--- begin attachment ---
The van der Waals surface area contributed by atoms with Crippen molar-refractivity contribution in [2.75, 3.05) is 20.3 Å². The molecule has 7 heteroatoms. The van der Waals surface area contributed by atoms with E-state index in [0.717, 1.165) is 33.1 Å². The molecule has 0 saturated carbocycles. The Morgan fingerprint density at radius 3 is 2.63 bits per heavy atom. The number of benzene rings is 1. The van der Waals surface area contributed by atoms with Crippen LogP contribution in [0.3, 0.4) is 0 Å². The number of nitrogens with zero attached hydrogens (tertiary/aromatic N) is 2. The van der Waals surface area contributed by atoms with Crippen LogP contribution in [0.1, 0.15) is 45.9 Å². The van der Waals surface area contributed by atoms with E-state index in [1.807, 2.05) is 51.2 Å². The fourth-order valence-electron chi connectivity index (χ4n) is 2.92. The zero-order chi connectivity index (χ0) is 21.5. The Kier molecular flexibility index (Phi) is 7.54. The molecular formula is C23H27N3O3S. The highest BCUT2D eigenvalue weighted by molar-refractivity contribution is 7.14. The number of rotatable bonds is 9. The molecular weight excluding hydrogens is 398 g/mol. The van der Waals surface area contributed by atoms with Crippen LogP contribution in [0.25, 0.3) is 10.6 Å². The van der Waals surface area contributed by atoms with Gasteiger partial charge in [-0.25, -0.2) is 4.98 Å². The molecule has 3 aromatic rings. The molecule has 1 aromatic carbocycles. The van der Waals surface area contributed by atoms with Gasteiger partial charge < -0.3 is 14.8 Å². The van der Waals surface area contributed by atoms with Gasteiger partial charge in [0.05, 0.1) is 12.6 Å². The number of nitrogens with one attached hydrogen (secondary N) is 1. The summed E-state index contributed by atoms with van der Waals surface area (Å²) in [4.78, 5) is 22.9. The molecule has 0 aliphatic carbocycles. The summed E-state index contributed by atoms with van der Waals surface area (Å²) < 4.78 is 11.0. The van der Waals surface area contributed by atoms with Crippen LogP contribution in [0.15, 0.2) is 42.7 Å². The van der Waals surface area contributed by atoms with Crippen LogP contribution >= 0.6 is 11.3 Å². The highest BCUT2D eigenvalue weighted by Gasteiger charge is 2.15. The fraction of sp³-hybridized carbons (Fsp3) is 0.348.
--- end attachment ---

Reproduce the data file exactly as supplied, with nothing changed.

The van der Waals surface area contributed by atoms with Crippen molar-refractivity contribution in [2.75, 3.05) is 20.3 Å². The molecule has 7 heteroatoms. The van der Waals surface area contributed by atoms with E-state index in [0.717, 1.165) is 33.1 Å². The molecule has 0 saturated carbocycles. The Morgan fingerprint density at radius 3 is 2.63 bits per heavy atom. The number of benzene rings is 1. The van der Waals surface area contributed by atoms with Crippen LogP contribution in [0.3, 0.4) is 0 Å². The number of nitrogens with zero attached hydrogens (tertiary/aromatic N) is 2. The van der Waals surface area contributed by atoms with Crippen LogP contribution in [0.1, 0.15) is 45.9 Å². The van der Waals surface area contributed by atoms with E-state index in [1.807, 2.05) is 51.2 Å². The fourth-order valence-electron chi connectivity index (χ4n) is 2.92. The zero-order chi connectivity index (χ0) is 21.5. The Kier molecular flexibility index (Phi) is 7.54. The molecular formula is C23H27N3O3S. The highest BCUT2D eigenvalue weighted by molar-refractivity contribution is 7.14. The number of rotatable bonds is 9. The molecular weight excluding hydrogens is 398 g/mol. The van der Waals surface area contributed by atoms with Crippen LogP contribution in [0.25, 0.3) is 10.6 Å². The van der Waals surface area contributed by atoms with Gasteiger partial charge in [-0.25, -0.2) is 4.98 Å². The molecule has 3 aromatic rings. The molecule has 1 aromatic carbocycles. The van der Waals surface area contributed by atoms with Gasteiger partial charge < -0.3 is 14.8 Å². The van der Waals surface area contributed by atoms with Gasteiger partial charge in [0.05, 0.1) is 12.6 Å². The number of nitrogens with one attached hydrogen (secondary N) is 1. The summed E-state index contributed by atoms with van der Waals surface area (Å²) in [4.78, 5) is 22.9. The molecule has 0 aliphatic carbocycles. The summed E-state index contributed by atoms with van der Waals surface area (Å²) < 4.78 is 11.0. The van der Waals surface area contributed by atoms with Crippen LogP contribution in [0.15, 0.2) is 42.7 Å². The van der Waals surface area contributed by atoms with Crippen LogP contribution >= 0.6 is 11.3 Å². The highest BCUT2D eigenvalue weighted by Gasteiger charge is 2.15. The fraction of sp³-hybridized carbons (Fsp3) is 0.348.